Sir Nicholas Macpherson: You could do.

Q105 Mr Bacon: Is that not the thinking?

Sir Nicholas Macpherson: You should not underestimate the planning blight and the general effect of breaking up banks. It takes an extraordinary length of time to break up the IT systems and things. When we intervened with Lloyds and RBS, the European Commission, using its state aid responsibilities, imposed some stringent conditions on RBS and Lloyds, but it has taken a hell of a long time to implement those schemes. The so-called rainbow deal broke down.

Q106 Mr Bacon: Are you saying that if the Government, after a deal had been concluded, retained a golden share-or were this to be the case in future transactions-in the future institution and the Government could share in some upside through that golden share, that that in itself would create a future planning blight? That is what I am talking about.

Sir Nicholas Macpherson: No, what I am saying is that the breaking up of RBS would mean that management would be concentrating on little else for several years. That may be a price worth paying, but we should not underestimate some of the transitional costs. Part of our more general discussion has been about how we are going to get credit going. All I am saying is that there is a trade-off. There are a number of options that you could take with RBS, but you have to be very clear on the short-term and medium-term implications for lending and wider economic activity.

Q107 Mr Jackson: Referring to page 17 and "Delivering the Treasury’s priorities", are you in a position to repudiate the report-this is on fiscal policy-in The Daily Telegraph this morning which is supported by the Institute of Chartered Accountants in England and Wales, that the infrastructure that is needed to give rise to the changes in upper-rate child benefit is woefully behind schedule and that you will not be in a position to enact that Government policy?

That is a quite a chunky question. Linked to that, will you also be able to enact the commitment on page 30 of the coalition agreement to introduce transferable tax allowances for married couples by the end of this Parliament? They are specific fiscal policy questions, but I think they are quite important in the context of the commitment that the Treasury has on its generic priorities.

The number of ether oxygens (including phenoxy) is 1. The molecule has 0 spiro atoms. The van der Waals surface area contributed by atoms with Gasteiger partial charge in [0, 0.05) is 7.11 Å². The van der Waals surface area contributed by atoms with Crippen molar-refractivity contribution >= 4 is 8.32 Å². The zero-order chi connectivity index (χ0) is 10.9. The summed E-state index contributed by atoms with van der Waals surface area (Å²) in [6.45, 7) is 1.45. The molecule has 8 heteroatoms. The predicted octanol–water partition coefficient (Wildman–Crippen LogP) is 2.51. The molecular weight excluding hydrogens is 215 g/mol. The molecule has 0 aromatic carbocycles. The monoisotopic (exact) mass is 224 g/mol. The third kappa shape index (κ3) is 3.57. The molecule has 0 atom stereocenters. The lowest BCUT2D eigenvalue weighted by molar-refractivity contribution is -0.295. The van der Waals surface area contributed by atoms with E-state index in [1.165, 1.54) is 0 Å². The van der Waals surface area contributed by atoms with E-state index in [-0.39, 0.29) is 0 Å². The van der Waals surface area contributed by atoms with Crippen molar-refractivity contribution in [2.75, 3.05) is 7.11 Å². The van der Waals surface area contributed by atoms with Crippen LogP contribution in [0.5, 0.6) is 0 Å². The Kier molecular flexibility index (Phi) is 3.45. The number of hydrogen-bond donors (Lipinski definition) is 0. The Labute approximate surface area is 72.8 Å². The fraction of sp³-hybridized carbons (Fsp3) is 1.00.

Sir Nicholas Macpherson: To the best of my knowledge, the child benefit change remains on track.

Q108 Mr Jackson: For 7 January?

Sir Nicholas Macpherson: Yes. Given the sensitivity about speculating about future tax changes, I do not feel in a position to comment on transferable tax allowances.

Q109 Mr Jackson: As the permanent secretary, you will no doubt be mindful that were you not in a position to put the appropriate infrastructure in place by, say, April 2013, then it is highly unlikely-hypothetically of course-that you would be in a position to enact that policy, which is in the coalition agreement and which, incidentally, has publicly won the support of the Chancellor, the Prime Minister and various other Treasury Ministers.

Sir Nicholas Macpherson: That is a policy question that I feel that Ministers should answer rather than myself.

Q110 Mr Bacon: Hang on. With respect, it is not. "Can you implement the Government’s policy?" is not a policy question. It is a question of effectiveness and efficiency.

Sir Nicholas Macpherson: It is a perfectly reasonable question to ask, because the critical thing with any policy change is "When can you implement it?" It is fair to say that the further into the future you announce a policy, it becomes inevitable that its implementation will be even further into the future if it involves IT change. That is the experience that we have all had with tax changes, and indeed benefit changes, over the years.

Mr Jackson: I declare an interest, in that I voted against the first policy. I think it is barmy. I think the second one is a very good one.